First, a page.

Blinder: capitalism innocent!
Source Jim Devine
Date 09/01/26/09:47

The New York Times
Six Errors on the Path to the Financial Crisis

WHAT'S a nice economy like ours doing in a place like this? As the
country descends into what is likely to be its worst postwar
recession, Americans are distressed, bewildered and asking serious
questions: Didn't we learn how to avoid such catastrophes decades ago?
Has American-style capitalism failed us so badly that it needs a
radical overhaul?

The answers, I believe, are yes and no. Our capitalist system did not
condemn us to this fate. Instead, it was largely a series of avoidable
--yes, avoidable--human errors. Recognizing and understanding these
errors will help us fix the system so that it doesn't malfunction so
badly again. And we can do so without ending capitalism as we know it.

My list of errors has six whoppers, in chronologically order. I omit
mistakes that became clear only in hindsight, limiting myself to those
where prominent voices advocated a different course at the time. Had
these six choices been different, I believe the inevitable bursting of
the housing bubble would have caused far less harm.

WILD DERIVATIVES In 1998, when Brooksley E. Born, then chairwoman of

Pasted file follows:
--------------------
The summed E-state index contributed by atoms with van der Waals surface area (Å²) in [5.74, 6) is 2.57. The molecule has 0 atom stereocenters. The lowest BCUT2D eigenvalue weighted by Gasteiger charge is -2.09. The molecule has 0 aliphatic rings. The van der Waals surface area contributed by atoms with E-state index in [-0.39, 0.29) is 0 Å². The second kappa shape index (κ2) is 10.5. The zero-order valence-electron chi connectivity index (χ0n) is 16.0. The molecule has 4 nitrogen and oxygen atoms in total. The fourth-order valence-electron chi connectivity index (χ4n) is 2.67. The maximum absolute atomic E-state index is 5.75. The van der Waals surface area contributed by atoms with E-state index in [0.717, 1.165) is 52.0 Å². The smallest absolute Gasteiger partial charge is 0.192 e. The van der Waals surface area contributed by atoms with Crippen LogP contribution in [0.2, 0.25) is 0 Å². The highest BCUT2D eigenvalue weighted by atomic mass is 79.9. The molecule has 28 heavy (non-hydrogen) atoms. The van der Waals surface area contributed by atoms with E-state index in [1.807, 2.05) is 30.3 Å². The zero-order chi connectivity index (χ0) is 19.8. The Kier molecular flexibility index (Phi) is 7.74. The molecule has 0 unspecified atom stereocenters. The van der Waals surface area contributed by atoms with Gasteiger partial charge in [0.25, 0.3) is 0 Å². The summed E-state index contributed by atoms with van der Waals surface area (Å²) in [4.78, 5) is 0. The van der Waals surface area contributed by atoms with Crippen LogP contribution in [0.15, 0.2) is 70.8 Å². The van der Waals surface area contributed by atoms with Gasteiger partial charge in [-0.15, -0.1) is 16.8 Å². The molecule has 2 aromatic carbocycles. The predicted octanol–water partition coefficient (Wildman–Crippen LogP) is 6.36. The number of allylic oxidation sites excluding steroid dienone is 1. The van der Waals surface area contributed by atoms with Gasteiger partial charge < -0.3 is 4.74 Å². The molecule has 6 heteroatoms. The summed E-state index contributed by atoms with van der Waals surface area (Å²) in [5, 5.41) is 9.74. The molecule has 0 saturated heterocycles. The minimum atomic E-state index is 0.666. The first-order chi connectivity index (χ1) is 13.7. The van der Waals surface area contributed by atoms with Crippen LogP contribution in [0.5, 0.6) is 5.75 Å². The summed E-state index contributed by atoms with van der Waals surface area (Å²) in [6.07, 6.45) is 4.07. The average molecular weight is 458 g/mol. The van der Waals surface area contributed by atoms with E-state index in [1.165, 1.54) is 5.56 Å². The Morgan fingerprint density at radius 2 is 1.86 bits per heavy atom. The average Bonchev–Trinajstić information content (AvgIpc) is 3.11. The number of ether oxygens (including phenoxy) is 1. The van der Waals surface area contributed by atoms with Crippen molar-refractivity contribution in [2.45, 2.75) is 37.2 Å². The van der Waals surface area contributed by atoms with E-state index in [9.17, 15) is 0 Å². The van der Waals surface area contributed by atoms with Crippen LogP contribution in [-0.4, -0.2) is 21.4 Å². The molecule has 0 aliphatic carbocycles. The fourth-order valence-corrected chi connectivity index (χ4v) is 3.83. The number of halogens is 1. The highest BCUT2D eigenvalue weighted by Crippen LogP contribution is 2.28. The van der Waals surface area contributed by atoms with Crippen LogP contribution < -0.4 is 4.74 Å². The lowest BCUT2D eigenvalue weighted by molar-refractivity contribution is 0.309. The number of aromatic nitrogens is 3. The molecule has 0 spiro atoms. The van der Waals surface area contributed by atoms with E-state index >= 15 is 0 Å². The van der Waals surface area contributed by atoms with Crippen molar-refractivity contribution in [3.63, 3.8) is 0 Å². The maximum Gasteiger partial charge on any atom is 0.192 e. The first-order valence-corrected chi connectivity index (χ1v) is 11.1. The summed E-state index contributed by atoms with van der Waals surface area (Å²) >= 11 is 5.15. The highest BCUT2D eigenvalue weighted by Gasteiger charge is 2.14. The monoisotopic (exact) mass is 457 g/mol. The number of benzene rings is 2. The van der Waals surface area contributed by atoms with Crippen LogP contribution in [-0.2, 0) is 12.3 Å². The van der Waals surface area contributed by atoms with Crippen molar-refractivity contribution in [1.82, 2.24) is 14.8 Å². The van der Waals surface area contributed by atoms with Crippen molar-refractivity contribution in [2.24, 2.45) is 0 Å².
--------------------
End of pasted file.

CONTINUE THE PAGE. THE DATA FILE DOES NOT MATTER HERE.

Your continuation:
the Commodity Futures Trading Commission, sought to extend its
regulatory reach into the derivatives world, top officials of the
Treasury Department, the Federal Reserve and the Securities and
Exchange Commission squelched the idea. While her specific plan may
not have been ideal, does anyone doubt that the financial turmoil
would have been less severe if derivatives trading had acquired a
zookeeper a decade ago?

SKY-HIGH LEVERAGE The second error came in 2004, when the S.E.C. let
securities firms raise their leverage sharply. Before then, leverage
of 12 to 1 was typical; afterward, it shot up to more like 33 to 1.
What were the S.E.C. and the heads of the firms thinking? Remember,
under 33-to-1 leverage, a mere 3 percent decline in asset values wipes
out a company. Had leverage stayed at 12 to 1, these firms wouldn't
have grown as big or been as fragile.

A SUBPRIME SURGE The next error came in stages, from 2004 to 2007, as
subprime lending grew from a small corner of the mortgage market into
a large, dangerous one. Lending standards fell disgracefully, and
dubious transactions became common.

Why wasn't this insanity stopped? There are two answers, and each
holds a lesson. One is that bank regulators were asleep at the switch.
Entranced by laissez faire-y tales, [great phrase!] they ignored
warnings from those like Edward M. Gramlich, then a Fed governor, who
saw the problem brewing years before the fall.

The other answer is that many of the worst subprime mortgages
originated outside the banking system, beyond the reach of any federal
regulator. That regulatory hole needs to be plugged.

FIDDLING ON FORECLOSURES The government's continuing failure to do
anything large and serious to limit foreclosures is tragic. The broad
contours of the foreclosure tsunami were clear more than a year ago —
and people like Representative Barney Frank, Democrat of
Massachusetts, and Sheila C. Bair, chairwoman of the Federal Deposit
Insurance Corporation, were sounding alarms.